You know what, I had completely forgotten about this until I started putting together this list just now.
I had 5000 leaflets distributed door-to-door within walking distance of the Plough, alerting locals to two imminent Improvizone gigs. A necessary experiment, but largely a waste of money. One problem was almost certainly my leaflet design. It should have described the music as the main heading, then named Improvizone second. Potentially interested people will have some idea of what ambient chillout music might be. Except for the extremely unlikely case that they've already heard of us, they won't have a clue what Improvizone means. So, next time I book gigs at the Plough, I will have another go at the leaflet. And if it doesn't work that time, I'm definitely not repeating it.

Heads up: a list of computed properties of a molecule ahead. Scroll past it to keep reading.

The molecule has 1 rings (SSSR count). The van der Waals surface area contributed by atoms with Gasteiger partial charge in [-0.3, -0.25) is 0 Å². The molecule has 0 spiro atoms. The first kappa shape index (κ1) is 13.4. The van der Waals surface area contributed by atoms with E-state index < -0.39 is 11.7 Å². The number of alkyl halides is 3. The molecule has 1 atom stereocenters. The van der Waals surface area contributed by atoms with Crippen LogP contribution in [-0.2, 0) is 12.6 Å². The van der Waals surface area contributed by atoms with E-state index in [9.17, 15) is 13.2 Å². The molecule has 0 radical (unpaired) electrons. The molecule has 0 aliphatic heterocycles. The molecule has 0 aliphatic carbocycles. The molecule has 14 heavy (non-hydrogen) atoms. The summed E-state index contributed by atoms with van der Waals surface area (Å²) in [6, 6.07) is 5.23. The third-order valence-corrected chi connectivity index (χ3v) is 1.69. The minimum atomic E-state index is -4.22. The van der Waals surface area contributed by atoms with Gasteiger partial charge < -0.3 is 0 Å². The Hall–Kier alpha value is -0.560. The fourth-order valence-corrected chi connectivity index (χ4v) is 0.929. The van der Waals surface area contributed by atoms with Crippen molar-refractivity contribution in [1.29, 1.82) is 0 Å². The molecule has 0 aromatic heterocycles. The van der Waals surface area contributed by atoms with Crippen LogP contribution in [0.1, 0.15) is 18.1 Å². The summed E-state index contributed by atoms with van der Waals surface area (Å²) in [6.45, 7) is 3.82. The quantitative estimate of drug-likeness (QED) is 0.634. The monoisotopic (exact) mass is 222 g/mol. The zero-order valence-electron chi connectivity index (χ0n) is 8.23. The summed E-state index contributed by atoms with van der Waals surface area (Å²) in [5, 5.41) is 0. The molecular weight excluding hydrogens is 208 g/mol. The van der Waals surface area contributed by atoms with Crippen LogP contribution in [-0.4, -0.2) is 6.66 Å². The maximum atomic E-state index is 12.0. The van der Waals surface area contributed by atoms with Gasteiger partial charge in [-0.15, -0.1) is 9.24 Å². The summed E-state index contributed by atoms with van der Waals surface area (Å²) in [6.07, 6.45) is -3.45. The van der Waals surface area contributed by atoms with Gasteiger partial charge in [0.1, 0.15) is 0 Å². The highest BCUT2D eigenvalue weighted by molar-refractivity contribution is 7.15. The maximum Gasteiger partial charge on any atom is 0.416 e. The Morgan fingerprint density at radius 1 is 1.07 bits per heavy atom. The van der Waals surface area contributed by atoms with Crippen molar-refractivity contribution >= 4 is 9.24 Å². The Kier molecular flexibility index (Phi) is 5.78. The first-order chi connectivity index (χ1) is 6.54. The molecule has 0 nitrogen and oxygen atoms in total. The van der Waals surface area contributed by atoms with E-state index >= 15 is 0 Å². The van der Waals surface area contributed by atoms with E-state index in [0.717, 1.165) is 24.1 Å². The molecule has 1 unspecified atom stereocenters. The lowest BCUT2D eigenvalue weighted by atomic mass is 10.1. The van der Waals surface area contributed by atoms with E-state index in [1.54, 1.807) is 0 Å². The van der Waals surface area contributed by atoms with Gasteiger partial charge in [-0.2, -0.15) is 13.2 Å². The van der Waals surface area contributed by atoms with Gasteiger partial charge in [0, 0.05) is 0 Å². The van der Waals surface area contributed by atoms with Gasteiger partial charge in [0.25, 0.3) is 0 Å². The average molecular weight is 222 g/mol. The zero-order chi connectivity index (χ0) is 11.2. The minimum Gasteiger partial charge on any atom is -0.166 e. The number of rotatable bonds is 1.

Another problem was that I had no idea our gigs would coincide with major redecorating at the Plough. We had no posters up to confirm what people might have seen on their leaflets, and if they weren't regulars they would probably have thought the place was closed.
The moment we started doing projections in the Plough, they changed the whole fabric of Improvizone gigs and I knew we were onto something cool. The audience now had something much more interesting than our dimly-lit profiles to look at, and when the screen was visible from the door, it has reasonable pulling power for getting people in to watch us.
In the absence of any recent can-do offers to take over the visuals, I've had plenty of fun putting some together myself this year. One idea I had originally was to do time-lapse imagery, initially by downloading weather satellite images, progressing to speeding up video shot on my camcorder, and then to taking individual frames using a webcam and my own capture software on the laptop. I sorted out the technicals for this instead of organising any gigs earlier in the year.